TROY, N.Y. – Rensselaer Polytechnic Institute just opened the Experimental Media and Performing Arts Center (EMPAC), an unprecedented experimental center dedicated to the integrated pursuit of the performing arts and sciences.
The project was launched under President Shirley Ann Jackson’s Rensselaer Plan, which also has included building one of the world’s most powerful university-based supercomputers, opened in 2007, and a major center for biotechnology research, completed in 2004.
EMPAC was made possible by a lead gift of $40 million from Nvidia co-founder and Rensselaer alumnus Curtis R. Priem ’82. The building was formally named for Priem at the Oct. 3 dedication.
“EMPAC is an unprecedented platform for creativity and discovery, a world-class performing arts center and a high-tech research facility under one roof,” said Jackson. “It is a major center for collaborative inquiry — a center for artists, scientists, and engineers to come together to pursue discovery at the nexus of the real and virtual worlds. It is a platform for seamless, ‘minds-on’ engagement to respond to complex research questions in areas as diverse as biotechnology, artificial intelligence, and acoustics. EMPAC introduces a new model for educating the next generation of leaders, who will be better prepared to solve the complex problems facing our world.”
“The collaborative, interdisciplinary, and project-based approach of EMPAC creates an environment in which scientific and artistic imagination are reciprocal,” said Johannes Goebel, director of EMPAC. “The engineer develops technology that may enable the artist to fulfill the creative vision, while the artist challenges the engineer with unexpected approaches to meet the project’s needs.”
EMPAC is a 220,000-square-foot platform for performance and research designed by acclaimed international architectural firm Grimshaw. EMPAC incorporates four distinct and specialized venues under one roof: an acoustically optimized 1,200-seat concert hall, a 400-seat theater, and two black-box studios created for flexible use by artists and researchers.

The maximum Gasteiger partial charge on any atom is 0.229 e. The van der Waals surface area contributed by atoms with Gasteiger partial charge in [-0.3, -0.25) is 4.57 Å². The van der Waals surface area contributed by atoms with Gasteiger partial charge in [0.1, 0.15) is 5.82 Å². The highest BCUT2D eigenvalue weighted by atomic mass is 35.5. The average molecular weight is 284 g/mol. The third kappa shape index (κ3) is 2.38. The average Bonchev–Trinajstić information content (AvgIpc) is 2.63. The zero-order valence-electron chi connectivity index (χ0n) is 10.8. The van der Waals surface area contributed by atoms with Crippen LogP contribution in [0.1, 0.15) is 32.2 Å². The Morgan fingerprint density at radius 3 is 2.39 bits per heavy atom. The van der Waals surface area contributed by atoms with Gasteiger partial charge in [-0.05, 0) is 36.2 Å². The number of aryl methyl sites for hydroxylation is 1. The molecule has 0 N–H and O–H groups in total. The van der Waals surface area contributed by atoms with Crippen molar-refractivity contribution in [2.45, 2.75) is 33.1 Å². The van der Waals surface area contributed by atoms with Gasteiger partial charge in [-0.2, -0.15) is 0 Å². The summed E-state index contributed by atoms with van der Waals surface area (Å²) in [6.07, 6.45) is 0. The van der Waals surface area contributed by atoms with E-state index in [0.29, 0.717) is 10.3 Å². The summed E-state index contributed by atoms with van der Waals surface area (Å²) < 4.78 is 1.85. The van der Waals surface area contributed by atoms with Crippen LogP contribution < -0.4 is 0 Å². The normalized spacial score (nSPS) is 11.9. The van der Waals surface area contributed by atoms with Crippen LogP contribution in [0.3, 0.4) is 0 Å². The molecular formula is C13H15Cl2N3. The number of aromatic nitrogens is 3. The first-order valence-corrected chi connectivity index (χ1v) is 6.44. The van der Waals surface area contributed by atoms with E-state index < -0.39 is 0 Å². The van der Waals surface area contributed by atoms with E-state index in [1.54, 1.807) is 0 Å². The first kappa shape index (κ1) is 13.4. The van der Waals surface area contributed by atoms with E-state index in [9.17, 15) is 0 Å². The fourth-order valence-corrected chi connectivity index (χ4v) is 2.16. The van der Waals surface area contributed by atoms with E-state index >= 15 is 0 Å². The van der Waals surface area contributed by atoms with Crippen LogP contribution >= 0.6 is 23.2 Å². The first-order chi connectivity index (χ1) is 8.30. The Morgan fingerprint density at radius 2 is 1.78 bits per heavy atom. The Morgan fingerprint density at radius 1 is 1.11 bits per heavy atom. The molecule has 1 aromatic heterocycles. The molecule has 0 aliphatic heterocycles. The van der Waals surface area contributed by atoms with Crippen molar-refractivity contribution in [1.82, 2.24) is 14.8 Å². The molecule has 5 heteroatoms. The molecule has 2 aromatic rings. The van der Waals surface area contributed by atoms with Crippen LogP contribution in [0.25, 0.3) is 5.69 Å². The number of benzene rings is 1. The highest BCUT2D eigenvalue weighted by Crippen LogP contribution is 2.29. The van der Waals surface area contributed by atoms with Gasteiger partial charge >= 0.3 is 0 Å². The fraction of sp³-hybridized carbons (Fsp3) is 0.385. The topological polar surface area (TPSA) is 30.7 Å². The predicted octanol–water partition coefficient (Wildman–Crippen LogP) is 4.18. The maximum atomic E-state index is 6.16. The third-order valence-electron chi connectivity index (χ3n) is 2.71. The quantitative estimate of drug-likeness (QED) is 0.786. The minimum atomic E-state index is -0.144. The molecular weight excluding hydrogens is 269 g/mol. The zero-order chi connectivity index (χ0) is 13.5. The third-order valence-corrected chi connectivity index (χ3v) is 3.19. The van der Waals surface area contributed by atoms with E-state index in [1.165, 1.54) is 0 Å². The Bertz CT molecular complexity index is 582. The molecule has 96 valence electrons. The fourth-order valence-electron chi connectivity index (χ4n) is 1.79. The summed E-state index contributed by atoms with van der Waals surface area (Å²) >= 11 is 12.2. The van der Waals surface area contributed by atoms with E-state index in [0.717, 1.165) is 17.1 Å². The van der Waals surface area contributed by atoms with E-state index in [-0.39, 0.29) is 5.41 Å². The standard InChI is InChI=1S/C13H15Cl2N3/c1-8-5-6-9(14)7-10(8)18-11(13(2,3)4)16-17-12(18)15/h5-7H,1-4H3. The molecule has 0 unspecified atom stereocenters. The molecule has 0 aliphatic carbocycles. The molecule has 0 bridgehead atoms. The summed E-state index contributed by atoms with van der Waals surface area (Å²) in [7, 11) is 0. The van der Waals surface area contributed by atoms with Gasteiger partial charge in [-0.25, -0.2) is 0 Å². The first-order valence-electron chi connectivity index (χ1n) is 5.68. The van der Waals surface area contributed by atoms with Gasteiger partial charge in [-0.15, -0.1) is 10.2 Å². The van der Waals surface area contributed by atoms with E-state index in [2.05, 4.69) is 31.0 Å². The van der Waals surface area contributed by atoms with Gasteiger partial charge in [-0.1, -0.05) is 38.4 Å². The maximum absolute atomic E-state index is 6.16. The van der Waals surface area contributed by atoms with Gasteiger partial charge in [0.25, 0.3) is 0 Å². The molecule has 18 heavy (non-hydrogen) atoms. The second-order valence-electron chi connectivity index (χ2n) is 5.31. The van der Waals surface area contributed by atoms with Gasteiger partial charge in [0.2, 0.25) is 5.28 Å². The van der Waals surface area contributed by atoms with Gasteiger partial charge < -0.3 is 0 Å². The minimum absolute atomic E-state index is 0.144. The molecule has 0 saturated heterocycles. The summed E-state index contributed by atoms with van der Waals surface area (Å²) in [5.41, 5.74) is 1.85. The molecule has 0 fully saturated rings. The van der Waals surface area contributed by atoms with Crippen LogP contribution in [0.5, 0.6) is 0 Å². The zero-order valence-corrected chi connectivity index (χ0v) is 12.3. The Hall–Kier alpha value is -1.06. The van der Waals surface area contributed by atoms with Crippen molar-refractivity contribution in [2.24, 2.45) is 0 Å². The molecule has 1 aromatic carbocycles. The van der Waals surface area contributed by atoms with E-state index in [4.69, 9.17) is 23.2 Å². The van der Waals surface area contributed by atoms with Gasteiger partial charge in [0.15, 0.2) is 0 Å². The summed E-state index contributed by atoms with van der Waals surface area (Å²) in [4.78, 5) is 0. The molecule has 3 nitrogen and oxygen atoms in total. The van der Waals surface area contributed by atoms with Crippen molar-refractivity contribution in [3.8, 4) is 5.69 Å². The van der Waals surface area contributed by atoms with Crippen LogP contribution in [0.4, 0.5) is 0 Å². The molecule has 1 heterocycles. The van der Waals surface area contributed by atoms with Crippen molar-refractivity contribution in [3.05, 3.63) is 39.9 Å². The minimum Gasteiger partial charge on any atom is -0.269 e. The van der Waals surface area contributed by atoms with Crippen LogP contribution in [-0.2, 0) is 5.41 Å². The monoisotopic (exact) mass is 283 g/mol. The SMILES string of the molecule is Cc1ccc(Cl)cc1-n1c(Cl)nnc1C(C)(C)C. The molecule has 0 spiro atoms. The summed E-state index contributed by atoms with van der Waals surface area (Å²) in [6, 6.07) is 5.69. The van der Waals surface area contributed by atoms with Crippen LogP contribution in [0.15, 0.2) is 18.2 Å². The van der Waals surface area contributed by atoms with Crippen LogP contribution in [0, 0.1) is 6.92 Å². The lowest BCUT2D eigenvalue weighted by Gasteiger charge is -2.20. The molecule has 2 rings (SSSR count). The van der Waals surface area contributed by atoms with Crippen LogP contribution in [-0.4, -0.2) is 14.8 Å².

Linked to the university’s powerful supercomputer (the Computational Center for Nanotechnology Innovations, CCNI), which will enable complex modeling and visualization, EMPAC will be a platform for the Rensselaer campus, its academic partners, and visiting artists from around the globe to experiment in critical fields.
“EMPAC will enable human-scale interactive exploration of immersive/sensory environments,” said John Kolb, vice president for information services and technology and chief information officer. “This will allow broad exploration in fields such as investigation of fluid dynamics, artificial intelligence, molecular design, financial modeling, nanotechnology, and gaming and simulation.”
“We could have followed the model of other technological institutions, and elected to expand our humanities, arts, and social science school in the traditional manner,” said Samuel Heffner ’56, chairman of the Board of Trustees. “But because this idea is uniquely ours, we chose EMPAC instead. Much more than a concert hall, it is a true laboratory and a significant move forward not only for Rensselaer, but for the concept of the blending of arts and technology.”